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How to Lower Your Blood Sugar with Cactus

Updated on March 26, 2014

Native Mexican Indians use cactus to lower blood glucose.

Nopales, or cactus petals, contain substances that slow down the absorption of glucose.
Nopales, or cactus petals, contain substances that slow down the absorption of glucose.

For centuries, Mexican Indian tribes have known about the therapeutic benefits of cactus

Prickly pear cactus (opuntia ficus indica) is a succulent fruit- and flower-bearing plant that grows wild in desert-like conditions. Long enjoyed as a food source, both the petals and pads of the cactus are eaten fresh or made into a variety of dishes including salads, soups, jellies and candies. Indigenous peoples also value cactus petals, or nopales, for its many medicinal and health benefits. Now clinical studies have shown that the alkaloids, vitamins and mucilage in the cactus petals can have the following effects, which supports centuries of anecdotal evidence:

  • lowers HDL cholesterol levels
  • stabilizes or decreases blood sugar levels
  • increases insulin sensitivity
  • promotes wound healing
  • protects against ulcers
  • anti-inflammatory effects for arthritis
  • bolsters the immune system
  • reduces effects of alcohol consumption

Benefit For Diabetics

These promising health benefits are of particular interest to diabetics who struggle with insulin resistance and face serious damaging effects from high levels of sugar in their blood. The prickly pear pectin is a sticky, gelatinous substance that is rich in fiber which naturally slows down the digestion of carbohydrates.

Although there are opuntia-containing dietary supplements in powder and pill form, fresh nopales provides demonstrable health improvements. Many people enjoy eating fresh nopales in dishes like salads and omelets. There is no evidence that shows if its effectiveness is compromised when the cactus is cooked.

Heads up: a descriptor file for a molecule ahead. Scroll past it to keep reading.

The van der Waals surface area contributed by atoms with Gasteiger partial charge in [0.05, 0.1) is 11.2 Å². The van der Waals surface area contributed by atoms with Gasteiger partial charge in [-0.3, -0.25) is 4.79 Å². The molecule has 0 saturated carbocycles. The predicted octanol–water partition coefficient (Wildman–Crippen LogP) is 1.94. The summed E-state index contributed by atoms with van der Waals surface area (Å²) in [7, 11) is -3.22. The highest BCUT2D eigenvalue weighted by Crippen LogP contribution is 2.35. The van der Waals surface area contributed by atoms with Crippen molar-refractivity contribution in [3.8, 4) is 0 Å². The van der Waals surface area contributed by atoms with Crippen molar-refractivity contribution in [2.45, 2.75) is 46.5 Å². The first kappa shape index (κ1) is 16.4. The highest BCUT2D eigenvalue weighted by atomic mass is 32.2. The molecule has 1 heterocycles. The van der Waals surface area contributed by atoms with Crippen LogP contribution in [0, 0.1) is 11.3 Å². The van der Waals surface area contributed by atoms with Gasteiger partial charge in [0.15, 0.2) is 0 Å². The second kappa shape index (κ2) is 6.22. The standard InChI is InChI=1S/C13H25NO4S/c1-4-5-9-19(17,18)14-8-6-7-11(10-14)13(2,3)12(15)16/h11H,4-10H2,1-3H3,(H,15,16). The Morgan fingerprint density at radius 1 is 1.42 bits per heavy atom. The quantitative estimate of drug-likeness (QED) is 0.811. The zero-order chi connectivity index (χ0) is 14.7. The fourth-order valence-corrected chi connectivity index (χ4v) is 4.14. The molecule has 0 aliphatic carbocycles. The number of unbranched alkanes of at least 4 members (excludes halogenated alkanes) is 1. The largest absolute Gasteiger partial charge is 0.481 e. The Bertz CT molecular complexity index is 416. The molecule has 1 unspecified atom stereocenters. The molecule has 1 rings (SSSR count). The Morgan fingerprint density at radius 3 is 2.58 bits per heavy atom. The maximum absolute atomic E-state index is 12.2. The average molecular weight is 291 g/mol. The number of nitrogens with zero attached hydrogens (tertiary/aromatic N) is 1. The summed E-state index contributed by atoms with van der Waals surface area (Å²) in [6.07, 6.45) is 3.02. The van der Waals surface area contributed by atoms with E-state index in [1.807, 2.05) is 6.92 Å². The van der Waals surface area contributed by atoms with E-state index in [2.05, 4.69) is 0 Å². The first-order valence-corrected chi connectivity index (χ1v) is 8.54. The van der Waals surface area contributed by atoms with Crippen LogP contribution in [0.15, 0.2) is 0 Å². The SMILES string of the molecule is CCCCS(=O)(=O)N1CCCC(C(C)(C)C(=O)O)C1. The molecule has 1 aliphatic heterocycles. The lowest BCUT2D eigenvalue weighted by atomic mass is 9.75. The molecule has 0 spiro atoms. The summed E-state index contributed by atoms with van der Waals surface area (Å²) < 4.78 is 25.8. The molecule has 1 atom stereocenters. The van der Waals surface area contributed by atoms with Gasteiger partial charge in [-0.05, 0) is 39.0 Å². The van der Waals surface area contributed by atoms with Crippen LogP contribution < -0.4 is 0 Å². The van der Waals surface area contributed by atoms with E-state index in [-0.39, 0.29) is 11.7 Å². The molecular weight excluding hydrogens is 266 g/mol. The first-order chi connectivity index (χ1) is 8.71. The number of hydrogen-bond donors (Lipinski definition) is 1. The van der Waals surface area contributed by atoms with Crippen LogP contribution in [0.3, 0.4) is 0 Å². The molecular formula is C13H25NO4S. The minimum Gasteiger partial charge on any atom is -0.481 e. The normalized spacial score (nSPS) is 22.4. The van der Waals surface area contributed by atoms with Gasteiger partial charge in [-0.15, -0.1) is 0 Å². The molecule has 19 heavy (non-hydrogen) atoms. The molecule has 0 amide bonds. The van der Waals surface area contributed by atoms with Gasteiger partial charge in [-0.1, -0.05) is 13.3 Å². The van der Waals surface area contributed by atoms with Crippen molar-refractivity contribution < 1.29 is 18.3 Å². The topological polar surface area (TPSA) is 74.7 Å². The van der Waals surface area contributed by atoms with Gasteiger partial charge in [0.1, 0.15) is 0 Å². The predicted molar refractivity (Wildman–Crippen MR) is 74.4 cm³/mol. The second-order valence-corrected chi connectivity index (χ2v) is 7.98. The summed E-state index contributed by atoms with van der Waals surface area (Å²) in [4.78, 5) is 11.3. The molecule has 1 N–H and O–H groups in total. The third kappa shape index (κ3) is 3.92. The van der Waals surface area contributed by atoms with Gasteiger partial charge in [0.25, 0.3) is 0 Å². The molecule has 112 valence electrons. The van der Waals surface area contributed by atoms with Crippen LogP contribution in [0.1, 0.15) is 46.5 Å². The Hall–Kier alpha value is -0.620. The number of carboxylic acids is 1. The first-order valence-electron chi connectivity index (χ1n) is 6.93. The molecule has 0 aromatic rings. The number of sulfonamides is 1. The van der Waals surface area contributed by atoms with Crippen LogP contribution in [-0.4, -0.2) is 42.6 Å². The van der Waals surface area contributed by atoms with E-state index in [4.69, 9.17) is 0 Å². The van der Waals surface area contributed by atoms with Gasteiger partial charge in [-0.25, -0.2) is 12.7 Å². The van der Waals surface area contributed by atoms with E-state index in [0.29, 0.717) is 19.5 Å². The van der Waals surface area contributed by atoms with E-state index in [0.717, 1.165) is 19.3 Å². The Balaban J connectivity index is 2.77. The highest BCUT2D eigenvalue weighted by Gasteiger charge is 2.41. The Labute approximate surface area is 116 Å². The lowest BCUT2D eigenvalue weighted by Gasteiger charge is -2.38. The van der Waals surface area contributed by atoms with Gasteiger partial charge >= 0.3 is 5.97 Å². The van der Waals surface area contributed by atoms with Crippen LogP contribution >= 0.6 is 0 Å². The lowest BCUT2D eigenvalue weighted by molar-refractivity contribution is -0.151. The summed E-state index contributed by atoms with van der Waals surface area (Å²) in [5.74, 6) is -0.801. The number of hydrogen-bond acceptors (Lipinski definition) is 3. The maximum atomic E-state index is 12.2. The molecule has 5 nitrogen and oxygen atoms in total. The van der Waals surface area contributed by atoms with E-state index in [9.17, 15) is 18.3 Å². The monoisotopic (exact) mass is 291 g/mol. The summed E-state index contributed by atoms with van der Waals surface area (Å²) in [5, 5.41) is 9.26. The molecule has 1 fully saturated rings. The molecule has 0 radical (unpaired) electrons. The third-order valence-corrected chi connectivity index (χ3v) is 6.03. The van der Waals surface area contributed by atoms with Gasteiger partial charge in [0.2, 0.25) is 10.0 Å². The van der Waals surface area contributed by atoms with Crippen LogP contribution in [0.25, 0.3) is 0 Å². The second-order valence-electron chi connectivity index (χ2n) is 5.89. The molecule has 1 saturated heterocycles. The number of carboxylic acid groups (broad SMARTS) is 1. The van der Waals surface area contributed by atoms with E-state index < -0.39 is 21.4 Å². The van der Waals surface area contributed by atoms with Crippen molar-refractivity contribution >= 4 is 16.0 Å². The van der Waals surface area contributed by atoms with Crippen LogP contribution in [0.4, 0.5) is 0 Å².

The following recipe for fresh cactus petal juice should be taken twice a day. Two tablespoons in the morning and two tablespoons with the evening meal.


Fresh Cactus Juice (A Natural Food Supplement for Diabetics)

Prepared fresh nopales, without the prickly thorns, can be purchased at Hispanic food markets. Cactus comes either in whole pads or chopped into one-inch slices and bagged. Choose the sliced “nopalitos” for convenience.

2 cups fresh nopalitos (chopped nopales/cactus pads)

1/2 cup fresh water

Place two cups of fresh nopalitos in a blender. Add ½ cup of fresh water and puree until smooth. Pour into ice cube trays and freeze. Take out the cubes and store in an air-tight bag or container. To use, thaw one or two nopalitos cubes in the refrigerator. Drink two tablespoons in the morning and two tablespoons with the evening meal.

*Do not stop your regular diabetes medication regimen while taking cactus juice. However, do continue to monitor your blood sugar levels and inform your doctor of any changes.

Although not a replacement for physician-prescribed medication treatment, making nopales a part of one’s daily diet could have positive effects on blood sugar levels.

The Chinese have relied upon herbal and natural remedies for centuries. Disclaimer: The woman in this photo is not my aunt nor is she associated with this article's claims.
The Chinese have relied upon herbal and natural remedies for centuries. Disclaimer: The woman in this photo is not my aunt nor is she associated with this article's claims. | Source

Personal experience with cactus juice

The cactus juice we took was made according to the recipe above from fresh nopales (cactus petals). Do not substitute any bottled form of cactus juice unless the label states it is 100 percent nopales cactus juice with nothing else added. (Cactus Cooler soda or other sweetened cactus juice product will have glucose raising, not lowering, effects.)

Diabetes runs in my family on both sides. One day, my aunt and uncle were dining at a local Chinese restaurant where they chatted with the owner with whom they had become well-acquainted over the years about diabetes. The elderly Chinese lady told my aunt that she lowered her blood sugar level to the point of no longer requiring insulin by drinking fresh cactus juice made from blending fresh nopales or cactus petals with a bit of water. There was no harm in trying this as the fresh green also contains other healthful nutrients so my uncle promptly purchased a small bag of cactus petals at the local Mexican market, blended up a batch according to the Chinese woman's directions, and gave some to my aunt.